By Mike Hodgkinson
October 12, 2003
It may have been the world’s most outrageous private jet. The windows were gold-plated, the carpets lush and the furniture draped with seminaked women. The crowning design flourish: a functional miniature railroad that connected each cabin. Never before had locomotion, aviation, money, sex and puerile fantasy formed so outlandish a union. San Fernando-based Air Hollywood had rented the plane to the Coen brothers for a scene in their new comedy “Intolerable Cruelty.”
There’s just one caveat: The plane never left the ground.
Air Hollywood supplies aviation-themed sets to the movie industry. Their vessels have no engines or wings, but in every other respect — down to the restrooms, galleys and working seat-back TVs — they pass without flaw for the genuine article.
“It took the Coen brothers one day to shoot the jet, 10 days to prep it,” says Air Hollywood General Manager Robert Shalhoub, still tickled by the memory of actor Edward Herrmann riding the tiny, on-board train. “That scene unfortunately got cut from the movie.”
Aviation has come a long way in pictures since Johnny Weissmuller’s Tarzan pointed at the “great iron bird” to reveal a small wooden model held aloft by fishing twine, against a backdrop of painted clouds and a disproportionately bass-heavy engine hum. Today, on-screen aircraft are every bit as realistic as the real thing. Advances in special effects have ironed out the kinks in scale-model work and full-size mock-ups of any desired type of aircraft are correct in every detail, from the smallest of cockpit dials to the finish on the restroom wash basins.
Outside of the studios, several independent suppliers of aviation sets are thriving. For authentic period detailing and genuine, crash-friendly fuselages, the industry calls Aviation Warehouse: an aero-graveyard not far from Edwards Air Force Base. The market in state-of-the-art aviation sets includes two heavyweight outfits: Valley-based Aero Mock-Ups (“Better than the real thing”) whose airplane sets have been featured in “Charlie’s Angels” (1 and 2), “Fight Club” and “Zoolander,” and Air Hollywood (“Daredevil,” “Matchstick Men,” “Like Mike,” among many others).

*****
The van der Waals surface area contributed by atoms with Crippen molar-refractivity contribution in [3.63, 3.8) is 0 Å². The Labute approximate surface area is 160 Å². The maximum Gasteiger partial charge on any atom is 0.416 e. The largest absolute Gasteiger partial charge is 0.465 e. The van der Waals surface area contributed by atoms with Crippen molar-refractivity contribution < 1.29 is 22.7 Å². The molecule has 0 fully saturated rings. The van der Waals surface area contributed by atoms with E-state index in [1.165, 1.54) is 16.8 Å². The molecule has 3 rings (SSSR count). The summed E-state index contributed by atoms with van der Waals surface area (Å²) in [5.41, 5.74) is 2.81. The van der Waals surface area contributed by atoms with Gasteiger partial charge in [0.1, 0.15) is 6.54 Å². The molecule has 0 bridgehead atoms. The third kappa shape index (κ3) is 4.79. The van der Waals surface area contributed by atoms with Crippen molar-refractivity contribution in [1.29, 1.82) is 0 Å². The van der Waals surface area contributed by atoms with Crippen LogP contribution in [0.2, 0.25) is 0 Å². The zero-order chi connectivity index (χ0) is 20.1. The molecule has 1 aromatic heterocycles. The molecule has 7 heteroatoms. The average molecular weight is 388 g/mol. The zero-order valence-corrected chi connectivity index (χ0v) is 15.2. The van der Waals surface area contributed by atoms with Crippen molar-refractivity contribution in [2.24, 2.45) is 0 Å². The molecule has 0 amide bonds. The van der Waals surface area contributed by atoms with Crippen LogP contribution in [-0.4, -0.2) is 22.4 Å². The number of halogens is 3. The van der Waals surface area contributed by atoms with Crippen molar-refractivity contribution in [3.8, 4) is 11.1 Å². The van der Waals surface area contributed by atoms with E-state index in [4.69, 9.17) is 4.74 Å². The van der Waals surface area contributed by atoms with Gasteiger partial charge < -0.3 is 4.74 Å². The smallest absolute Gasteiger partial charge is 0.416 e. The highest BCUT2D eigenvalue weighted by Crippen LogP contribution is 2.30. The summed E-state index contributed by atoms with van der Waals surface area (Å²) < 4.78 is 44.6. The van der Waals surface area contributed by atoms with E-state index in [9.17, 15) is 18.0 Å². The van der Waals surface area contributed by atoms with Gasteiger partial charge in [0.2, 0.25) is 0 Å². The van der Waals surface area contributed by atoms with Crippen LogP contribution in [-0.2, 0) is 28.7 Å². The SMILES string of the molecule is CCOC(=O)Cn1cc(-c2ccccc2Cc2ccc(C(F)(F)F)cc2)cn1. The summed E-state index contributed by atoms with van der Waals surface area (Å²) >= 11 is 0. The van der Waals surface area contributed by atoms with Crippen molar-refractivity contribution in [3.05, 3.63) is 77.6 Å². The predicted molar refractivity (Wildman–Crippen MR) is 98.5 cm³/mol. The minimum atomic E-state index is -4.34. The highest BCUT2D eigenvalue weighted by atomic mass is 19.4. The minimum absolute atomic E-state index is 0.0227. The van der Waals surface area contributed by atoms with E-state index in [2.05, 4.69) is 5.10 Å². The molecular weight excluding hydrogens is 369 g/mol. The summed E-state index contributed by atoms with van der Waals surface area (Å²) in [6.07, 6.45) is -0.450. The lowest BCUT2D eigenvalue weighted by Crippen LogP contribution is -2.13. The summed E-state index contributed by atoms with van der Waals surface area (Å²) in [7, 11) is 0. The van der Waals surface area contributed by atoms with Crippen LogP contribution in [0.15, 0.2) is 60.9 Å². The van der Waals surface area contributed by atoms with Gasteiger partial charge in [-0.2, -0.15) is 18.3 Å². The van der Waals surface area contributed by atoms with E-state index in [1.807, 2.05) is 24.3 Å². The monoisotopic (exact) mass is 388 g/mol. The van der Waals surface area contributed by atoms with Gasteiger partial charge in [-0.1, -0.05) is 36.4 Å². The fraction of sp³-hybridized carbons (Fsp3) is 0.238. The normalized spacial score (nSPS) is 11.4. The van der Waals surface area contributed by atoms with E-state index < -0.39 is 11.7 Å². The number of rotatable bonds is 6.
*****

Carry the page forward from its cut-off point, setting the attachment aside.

Producer Talaat Captan founded Air Hollywood in May 2001. Captan had been hamstrung by red tape at LAX in 1998 while shooting the Kiefer Sutherland drama “Ground Control.” LAX had issued, then withdrawn, a permit. The subsequent quest for top quality mock-ups yielded no reliable facility, so he built his own.
“Business started growing until Sept. 11,” Shalhoub recalls. “Then literally overnight Hollywood writers were either told to stop writing airport scenes, or the studios would just stop a production and find an alternative.”
The prospects for survival were not good. “I won’t lie to you, we were somewhat terrified of what was to happen to this business,” Shalhoub says. Then came a stunning reversal of fortune. “All of a sudden, what seemed such a sensitive topic actually became almost necessary in plot — whether it be shooting on an airport or airplane or using security equipment, Shalhoub said. “It took center stage and our business completely took off around April 2002.”
The inventory of Air Hollywood sets includes three wide-bodied fuselages (a 777, 747 and a DC-10), three narrow bodies, several private jets and an entire airport terminal set on 30,000 square feet of San Fernando soundstage. The cost of renting the equipment: upward of $5,000 a day. Clients can either shoot on Air Hollywood property or have the set shipped out. Each aircraft is modular and component pieces can be removed and reassembled to allow filming from any angle.
The flagship Boeing 777 set comprises 60 movable pieces on platforms, including the in-flight restroom seen in “Just Married.” A client can dress any plane in the color scheme of their choosing. “People can come in and do whatever they like with it,” Shalhoub says. “But when they’re done we ask them to put it back to its original state.”
The makers of “Soul Plane,” a coming urban in-flight comedy starring Snoop Dogg, spent three months at Air Hollywood. “The production design on this movie was phenomenal,” Shalhoub says. “They took our 777 and redid the entire thing from top to bottom. Different cabins turn into different sets. It looks like a nightclub, the ghetto, a strip club and a casino.”
The same plane also appears, more conventionally attired, in Quentin Tarantino’s just-released “Kill Bill Vol. 1” along with the adjacent terminal set, which in turn will be seen in the comedy “Surviving Christmas.”